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What Happens If A Drop Of Organic Mercury Gets On Your Hand?






Have you ever wondered what will happen if a single drop of mercury get spilled on your hand? Well, the answer differs as it depends on the state of the metallic element that got on to your skin.

There are three types of mercury: elemental mercury, which can be found in old thermometers; inorganic mercury, which is generally solid and organic mercury, which comes in both methylated and ethylated forms and is synthesized by certain bacteria.

Any exposure to mercury can pose a health risk.

Humans are typically exposed to mercury through in any forms under different circumstances. The primary ways humans are exposed to the toxic substance is through consumption of methylmercury-contaminated shellfish and fish and inhalation of the elemental mercury vapors released during industrial processes. The fate of someone exposed to the element will depend on its dose.

Eating fish and shellfish contaminated with mercury is one way of getting exposed to the substance.

Working in industrial companies that handle mercury is also one.

Burning coal and fossil fuels also releases mercury into the atmosphere.

Ethylmercury, as mentioned, is a form of organic mercury and this is used as a preservative for some vaccines. But as confirmed by the World Health Organization, ethylmercury found in vaccines is not harmful and does not pose a health risk. The body does not accumulate this form of mercury, plus it easily breaks it down.

In contrast, methylmercury is dangerous but it does not amount to how fatal dimethylmercury is. Case in point, a Dartmouth College professor who died following exposure to dimethylmercury. And mind you, she came in contact with the substance by accidentally spilling a few drops on her lab glove.

The colorless liquid passed through the latex glove and was rapidly absorbed through her skin.

The liquid is lipophilic, which means it is easily absorbed into fatty tissues and that organs from the kidney to the heart quickly soak the substance up. It also has the ability to cross the blood-brain barrier, now mostly in the form of elemental mercury.

Dimethylmercury is also metabolized into methylmercury in the liver, which results in oxidative stress to tissues and faster cell death.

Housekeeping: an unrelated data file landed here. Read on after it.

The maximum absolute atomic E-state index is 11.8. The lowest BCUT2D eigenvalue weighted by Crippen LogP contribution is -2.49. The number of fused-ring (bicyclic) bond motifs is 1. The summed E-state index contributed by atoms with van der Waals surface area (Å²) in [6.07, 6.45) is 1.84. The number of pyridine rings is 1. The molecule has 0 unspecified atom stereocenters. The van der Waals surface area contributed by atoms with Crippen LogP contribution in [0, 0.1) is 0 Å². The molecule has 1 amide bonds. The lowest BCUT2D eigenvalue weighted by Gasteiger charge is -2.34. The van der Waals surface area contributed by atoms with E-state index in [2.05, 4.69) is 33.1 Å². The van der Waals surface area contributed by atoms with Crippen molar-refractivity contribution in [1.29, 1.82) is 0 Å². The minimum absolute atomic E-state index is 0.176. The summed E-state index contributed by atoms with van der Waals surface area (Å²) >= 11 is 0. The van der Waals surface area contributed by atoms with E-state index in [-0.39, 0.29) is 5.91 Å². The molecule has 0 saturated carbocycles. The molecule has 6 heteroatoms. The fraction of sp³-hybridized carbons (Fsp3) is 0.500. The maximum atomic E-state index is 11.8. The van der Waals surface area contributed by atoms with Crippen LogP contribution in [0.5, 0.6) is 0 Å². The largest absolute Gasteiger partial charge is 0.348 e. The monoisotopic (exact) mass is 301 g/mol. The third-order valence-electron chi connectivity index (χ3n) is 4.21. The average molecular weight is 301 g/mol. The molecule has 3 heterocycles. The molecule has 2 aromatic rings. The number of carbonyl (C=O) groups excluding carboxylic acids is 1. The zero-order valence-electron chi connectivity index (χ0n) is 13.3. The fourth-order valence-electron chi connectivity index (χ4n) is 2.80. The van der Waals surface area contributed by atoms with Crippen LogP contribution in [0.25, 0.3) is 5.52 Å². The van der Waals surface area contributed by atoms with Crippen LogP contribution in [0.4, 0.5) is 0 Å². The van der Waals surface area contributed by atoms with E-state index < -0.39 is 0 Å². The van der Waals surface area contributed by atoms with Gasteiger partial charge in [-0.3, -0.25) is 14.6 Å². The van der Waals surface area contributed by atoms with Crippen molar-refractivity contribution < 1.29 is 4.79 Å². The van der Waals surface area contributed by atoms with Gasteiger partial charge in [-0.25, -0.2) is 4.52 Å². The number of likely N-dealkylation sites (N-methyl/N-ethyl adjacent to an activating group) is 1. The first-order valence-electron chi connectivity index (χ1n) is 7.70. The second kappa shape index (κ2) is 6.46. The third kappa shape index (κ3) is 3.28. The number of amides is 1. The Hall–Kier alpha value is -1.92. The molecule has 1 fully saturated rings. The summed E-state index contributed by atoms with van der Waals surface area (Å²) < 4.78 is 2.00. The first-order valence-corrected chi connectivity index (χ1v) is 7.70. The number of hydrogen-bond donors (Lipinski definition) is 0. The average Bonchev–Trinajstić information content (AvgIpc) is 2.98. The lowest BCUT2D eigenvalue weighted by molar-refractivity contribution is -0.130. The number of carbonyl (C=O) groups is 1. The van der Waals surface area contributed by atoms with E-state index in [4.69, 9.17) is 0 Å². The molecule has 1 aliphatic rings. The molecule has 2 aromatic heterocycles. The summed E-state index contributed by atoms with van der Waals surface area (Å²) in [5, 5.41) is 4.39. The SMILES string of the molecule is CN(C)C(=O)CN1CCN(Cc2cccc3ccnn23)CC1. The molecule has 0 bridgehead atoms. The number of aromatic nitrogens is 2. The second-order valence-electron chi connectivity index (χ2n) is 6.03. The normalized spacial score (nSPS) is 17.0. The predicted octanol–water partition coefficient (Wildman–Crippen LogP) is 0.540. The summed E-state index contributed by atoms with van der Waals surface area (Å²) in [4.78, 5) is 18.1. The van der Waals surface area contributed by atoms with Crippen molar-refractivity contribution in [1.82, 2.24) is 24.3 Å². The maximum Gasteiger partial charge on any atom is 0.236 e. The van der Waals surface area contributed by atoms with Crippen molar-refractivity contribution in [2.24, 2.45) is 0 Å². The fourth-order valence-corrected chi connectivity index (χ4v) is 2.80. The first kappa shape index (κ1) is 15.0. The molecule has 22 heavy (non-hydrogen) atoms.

Elemental and methylmercury affect the central and peripheral nervous system.

Inhalation of mercury vapors causes harmful effects on digestive and immune systems, nervous system, the lungs and kidneys and is potentially fatal. Following inhalation, ingestion or dermal exposure to the substance, as in the case of the chemistry professor, neurological and behavioral disorders usually follow.

“Symptoms include tremors, insomnia, memory loss, neuromuscular effects, headaches and cognitive and motor dysfunction. Mild, subclinical signs of central nervous system toxicity can be seen in workers exposed to an elemental mercury level in the air of 20 μg/m3 or more for several years. Kidney effects have been reported, ranging from increased protein in the urine to kidney failure.” –WHO

But as stated by the CDC, organic mercury poisoning doesn’t manifest immediately, unlike poisoning from other forms. Organic mercury poisoning symptoms could take weeks to appear. In the case of the processor, it took 10 months before she died and almost half of those months she was comatosed.

Inorganic mercury, on the other hand, only has a limited ability to cross cell membranes since it is not that lipophilic as organic mercury. It can be said that the inorganic form is less dangerous compared to a similar dose of the organic form.

As for breaking a mercury thermometer, you shouldn’t have to worry that much.

The thermometer only has a small amount of the element and is unlikely to cause major health issues. However, one should still be careful enough when cleaning up the mess.

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